Want to Live in Israel? There’s a New Visa You Should Check Out

For the first time in its history, Israel implements a foreign investment visa allowing holders to live in the Jewish state indefinitely

By Adv. Michael Decker |
New investment visa offers opportunity for lovers of Israel to finally live here.
New investment visa offers opportunity for lovers of Israel to finally live here. Photo: Flash90

The B-5 visa, launched on May 1, 2019, allows US citizens to invest in an Israeli business and reside in Israel while managing it. 

The visa was first proposed during the Obama administration, in 2012. It was initially approved by the Israeli legislature in 2014, but ran into delays as certain political factions objected to its innovative contents.

The B-5 visa presents a unique development in Israeli immigration policy. This is the first entry permit which allows US citizens who are neither Jewish nor related to a Jewish / Israeli person by blood or by marriage, to obtain permanent legal status in the Holy Land.

The investor, foreign managers or skilled employees, and their family members (spouses and minor children) can reside in Israel indefinitely while the business enterprise is extant. The investor will be required to demonstrate that any foreign worker brought to Israel are US citizens whose presence is necessary for the business to thrive and expand.

Unfortunately, unlike many investment visas in developed countries, the B-5 visa does not include a path to citizenship or permanent resident status in Israel. The investor and any accompanying employees and family members can reside in Israel only while managing the business enterprise.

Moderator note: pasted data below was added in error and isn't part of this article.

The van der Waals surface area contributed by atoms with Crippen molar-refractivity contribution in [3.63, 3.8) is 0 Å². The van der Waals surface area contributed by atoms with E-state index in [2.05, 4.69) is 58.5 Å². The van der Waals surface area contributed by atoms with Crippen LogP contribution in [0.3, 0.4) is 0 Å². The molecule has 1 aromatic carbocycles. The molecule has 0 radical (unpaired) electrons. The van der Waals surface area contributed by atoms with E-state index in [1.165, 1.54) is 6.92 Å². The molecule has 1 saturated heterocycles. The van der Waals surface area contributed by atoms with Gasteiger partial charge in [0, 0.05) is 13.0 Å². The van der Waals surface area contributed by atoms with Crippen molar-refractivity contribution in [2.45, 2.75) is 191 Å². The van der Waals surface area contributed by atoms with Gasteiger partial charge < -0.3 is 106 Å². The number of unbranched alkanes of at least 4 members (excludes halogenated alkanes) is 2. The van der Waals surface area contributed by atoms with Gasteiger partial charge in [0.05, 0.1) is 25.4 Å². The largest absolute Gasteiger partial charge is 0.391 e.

No amount of investment is formally set, but rather each investment plan will be judged based on its individual merits.

The required business investment would have to be accepted as “significant” by a representative of the Israel Ministry of Economy and Industry. Investors will need to purchase at least 50% of an Israeli business enterprise that is either currently active, or is soon to be active, contributing to the Israeli economy, and employing Israeli citizens.

Every visa application will be reviewed by a special commission, evaluating whether the investment will benefit Israel. The investor must also demonstrate to Ministry of Interior officials that all foreign managers / workers have skills and expertise that are hard to find among the Israeli citizenry. 

At present, the vast majority of non-Jewish visitors to Israel, including foreign workers and descendants of Righteous Among the Nations, have their visa duration capped at five years and three months. Any additional stay in Israel generally involves conversion to Judaism, starting a relationship with an Israeli citizen, or making appeal to the Humanitarian Committee, citing special circumstances which require the foreign citizen to stay in Israel. 

Furthermore, any foreign workers, refuge-seekers or other foreign citizens who stayed in Israel with a non-tourist visa may find the Ministry of Interior refuses to allow their re-entry into Israel in the future; for fear that they might seek to illegally settle in Israel.

Lovers of Israel who visit the Holy Land too frequently, even having obtained an entry visa for each entry and having never overstayed its duration, may find themselves under suspicion as well, even to the point of being refused entry into Israel. In particular, Christians or Messianic Jews may find themselves under suspicion of traveling to Israel in order to engage in missionary activity and deported.

The B-5 visa incorporates a multi-entry visa, allowing the investor, as well as foreign employees and accompanying family members, unlimited re-entries into Israel during the visa’s duration.

The new investment visa opportunity allows American friends of Israel to directly support the Israeli economy and obtain the opportunity to live in the Holy Land. With the precedent established, it is possible that citizens of other first world countries will have the same opportunity in the future.

This article was researched and written with the aid of Sasha Kishko, head of content and translations department at Cohen, Decker, Pex, Brosh law offices.


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